I have read through the Erlang documentation, in particular the topics regarding Erlang Ports and Erlang Nodes.

The tutorial uses the same example to present these two concepts, that of a program serving two simple functions, but despite some communication protocol differences, it does not clarify the advantages and disadvantages of using either concept.

At first sight, it seems that ports are much easier to setup servers in external languages, but I would like to know what Erlang Nodes can offer that Erlang Ports don't, and vice-versa.

Can anyone clarify on the functional and non-functional aspects of Erlang Ports vs Nodes?

Thank you


What I really want to compare is Erlang Ports vs Node written in non-ErlangVM languages (I know that Erlang Nodes are full Erlang VMs and hence much powerful than Ports). For example, what can a C Port do that a C Node cannot, and vice-versa?

  • 1
    This is kinda “what’s better, an orange or a table” question. One can think about ports as about “sophisticated sockets” and about nodes as about “sophisticated virtual machines.” The latter might have formers, it might have not. NB the analogy is very contrived, but still. – mudasobwa Jan 16 at 12:06
  • @mudasobwa I rewrote my question, now it is probably clear what I want to ask. – mljrg Jan 16 at 12:22
  • My comment does still apply. Node is a codepiece, port is a connector. – mudasobwa Jan 16 at 12:28
  • @mudasobwa There is probably a terrible misunderstanding here. What I am referring to an "Erlang Port" is the program in language X behind an Erlang Port ... (not what is a port ...) – mljrg Jan 16 at 12:32
up vote 6 down vote accepted

There is nothing that CNode or Port can or cannot do. I think you missed to understand why each option was built, then it may help you decide which to pick.

CNode was built to help with distributing tasks across the cluster. Cluster is why you want this option.

Port was built to replace NIFs in case when there is existing linux device, command line tool or script available to accomplish task for you. You still can build erlang cluster since you erlang application will call port after all :) so you are not limited with this option.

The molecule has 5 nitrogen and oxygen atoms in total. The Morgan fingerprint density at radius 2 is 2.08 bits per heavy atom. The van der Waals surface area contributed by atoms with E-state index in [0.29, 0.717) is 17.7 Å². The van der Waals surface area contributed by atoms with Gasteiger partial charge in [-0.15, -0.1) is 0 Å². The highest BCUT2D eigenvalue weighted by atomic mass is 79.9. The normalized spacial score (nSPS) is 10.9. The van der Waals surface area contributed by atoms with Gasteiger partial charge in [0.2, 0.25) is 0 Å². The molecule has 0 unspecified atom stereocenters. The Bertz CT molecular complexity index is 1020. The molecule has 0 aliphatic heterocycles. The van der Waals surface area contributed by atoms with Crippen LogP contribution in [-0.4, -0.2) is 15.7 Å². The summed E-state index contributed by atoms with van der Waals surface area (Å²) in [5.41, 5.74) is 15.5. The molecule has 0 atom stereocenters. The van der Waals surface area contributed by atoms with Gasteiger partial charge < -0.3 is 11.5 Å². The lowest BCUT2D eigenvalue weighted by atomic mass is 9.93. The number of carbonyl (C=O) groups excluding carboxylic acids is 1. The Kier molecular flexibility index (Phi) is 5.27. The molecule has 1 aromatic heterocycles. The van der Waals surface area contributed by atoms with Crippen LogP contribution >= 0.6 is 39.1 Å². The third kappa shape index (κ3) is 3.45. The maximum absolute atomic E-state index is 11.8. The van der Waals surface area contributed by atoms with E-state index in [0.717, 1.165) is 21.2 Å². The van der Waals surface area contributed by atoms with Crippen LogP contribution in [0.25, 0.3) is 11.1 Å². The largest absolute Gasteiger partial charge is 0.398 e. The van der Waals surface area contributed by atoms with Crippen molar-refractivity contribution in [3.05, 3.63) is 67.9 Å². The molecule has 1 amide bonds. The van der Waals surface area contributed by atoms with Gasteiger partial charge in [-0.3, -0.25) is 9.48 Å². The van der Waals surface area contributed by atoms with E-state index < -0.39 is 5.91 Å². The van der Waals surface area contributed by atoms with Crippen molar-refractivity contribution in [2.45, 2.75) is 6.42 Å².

Now imagine you have huge C/C++ e.g. postgres database, and you want to make it part of your cluster (dumb example but bear with me). You can fork source code, add CNODE code to it and transform RPC messages into queries, and event more, you can use postgres internal API which you wouldn't be able to have with just SQL queries. So port wouldn't be that helpful in this case since it is some external service running but ...you could build some extension in pstgresql, then expose it to SQL as some function and finally make standard SQL query in order to execute such function from erlang node.

As I said, each has it own place, it really depends what is your case and what existing solutions you have available and need to incorporate into your solution.

  • Thanks for your answer. So, nodes were designed to distribute services across the physical machines in a cluster, whereas ports were designed to use the services of command-line alike tools running in the local machine. Still you said "You still can build erlang cluster since you erlang application will call port after all :) so you are not limited with this option."; how can this be done with a port? would it be to have the port forwarding messages to another program running in another machine in the cluster? – mljrg Jan 16 at 15:26
  • Your erlang app will start in NODE anyways since that app will call some non erlang app trough port. Once app started and you started port, you can simple do net_adm:ping('some_app@on-other-host'). and you are in the simplest cluster. Depends what you need, you can forward messages from other nodes in erlang cluster to port and vice versa. – Milan Jaric Jan 16 at 16:05
  • I believe you are saying that any other Erlang application in a cluster can reach a port anywhere in that cluster through the Erlang node that created the port ... this is nice to know. – mljrg Jan 16 at 16:16
  • It seems that the most important difference is that, from the point of view of a particular Erlang VM instance, a Node is an application anywhere in the cluster, whereas a Port created by that instance can only be created in the same machine as the instance. – mljrg Jan 16 at 16:18
  • In nut shell they are 2 different things, NODE either Erlang or C node primarily are built for clustering, ports and NIFs are built for interoperability with other languages. What is making confusion is that NODE can be written in other language too – Milan Jaric Jan 16 at 17:14

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